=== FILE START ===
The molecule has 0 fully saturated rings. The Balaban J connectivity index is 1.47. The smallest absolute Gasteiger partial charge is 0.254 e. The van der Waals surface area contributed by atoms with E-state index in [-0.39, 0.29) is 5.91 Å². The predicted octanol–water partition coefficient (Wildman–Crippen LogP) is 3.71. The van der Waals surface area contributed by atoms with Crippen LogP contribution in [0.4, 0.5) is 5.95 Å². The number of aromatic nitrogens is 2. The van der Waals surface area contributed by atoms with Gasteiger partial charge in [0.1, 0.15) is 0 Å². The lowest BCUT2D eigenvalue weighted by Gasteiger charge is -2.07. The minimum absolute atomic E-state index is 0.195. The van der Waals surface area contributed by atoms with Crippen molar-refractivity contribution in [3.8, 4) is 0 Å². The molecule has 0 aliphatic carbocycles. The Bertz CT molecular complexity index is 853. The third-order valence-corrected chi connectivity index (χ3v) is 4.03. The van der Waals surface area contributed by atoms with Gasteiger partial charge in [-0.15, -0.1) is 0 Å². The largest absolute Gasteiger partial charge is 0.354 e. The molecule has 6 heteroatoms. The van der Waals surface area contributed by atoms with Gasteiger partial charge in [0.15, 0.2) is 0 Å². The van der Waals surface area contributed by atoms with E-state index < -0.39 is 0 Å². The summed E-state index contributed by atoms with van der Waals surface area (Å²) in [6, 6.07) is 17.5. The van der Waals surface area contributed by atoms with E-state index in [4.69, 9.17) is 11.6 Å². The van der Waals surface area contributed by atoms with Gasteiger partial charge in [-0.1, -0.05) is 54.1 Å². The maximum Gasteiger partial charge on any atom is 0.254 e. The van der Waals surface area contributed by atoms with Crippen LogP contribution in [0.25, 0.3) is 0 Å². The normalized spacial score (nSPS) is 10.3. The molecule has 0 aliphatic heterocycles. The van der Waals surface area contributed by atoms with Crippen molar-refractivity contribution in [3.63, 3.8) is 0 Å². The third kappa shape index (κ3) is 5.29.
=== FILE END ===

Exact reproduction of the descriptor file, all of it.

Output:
The molecule has 0 fully saturated rings. The Balaban J connectivity index is 1.47. The smallest absolute Gasteiger partial charge is 0.254 e. The van der Waals surface area contributed by atoms with E-state index in [-0.39, 0.29) is 5.91 Å². The predicted octanol–water partition coefficient (Wildman–Crippen LogP) is 3.71. The van der Waals surface area contributed by atoms with Crippen LogP contribution in [0.4, 0.5) is 5.95 Å². The number of aromatic nitrogens is 2. The van der Waals surface area contributed by atoms with Gasteiger partial charge in [0.1, 0.15) is 0 Å². The lowest BCUT2D eigenvalue weighted by Gasteiger charge is -2.07. The minimum absolute atomic E-state index is 0.195. The van der Waals surface area contributed by atoms with Crippen molar-refractivity contribution in [3.8, 4) is 0 Å². The molecule has 0 aliphatic carbocycles. The Bertz CT molecular complexity index is 853. The third-order valence-corrected chi connectivity index (χ3v) is 4.03. The van der Waals surface area contributed by atoms with Gasteiger partial charge in [-0.15, -0.1) is 0 Å². The largest absolute Gasteiger partial charge is 0.354 e. The molecule has 6 heteroatoms. The van der Waals surface area contributed by atoms with Gasteiger partial charge in [0.15, 0.2) is 0 Å². The van der Waals surface area contributed by atoms with E-state index < -0.39 is 0 Å². The summed E-state index contributed by atoms with van der Waals surface area (Å²) in [6, 6.07) is 17.5. The van der Waals surface area contributed by atoms with E-state index in [4.69, 9.17) is 11.6 Å². The van der Waals surface area contributed by atoms with Gasteiger partial charge in [-0.1, -0.05) is 54.1 Å². The maximum Gasteiger partial charge on any atom is 0.254 e. The van der Waals surface area contributed by atoms with Crippen LogP contribution in [0.25, 0.3) is 0 Å². The normalized spacial score (nSPS) is 10.3. The molecule has 0 aliphatic heterocycles. The van der Waals surface area contributed by atoms with Crippen molar-refractivity contribution in [3.63, 3.8) is 0 Å². The third kappa shape index (κ3) is 5.29.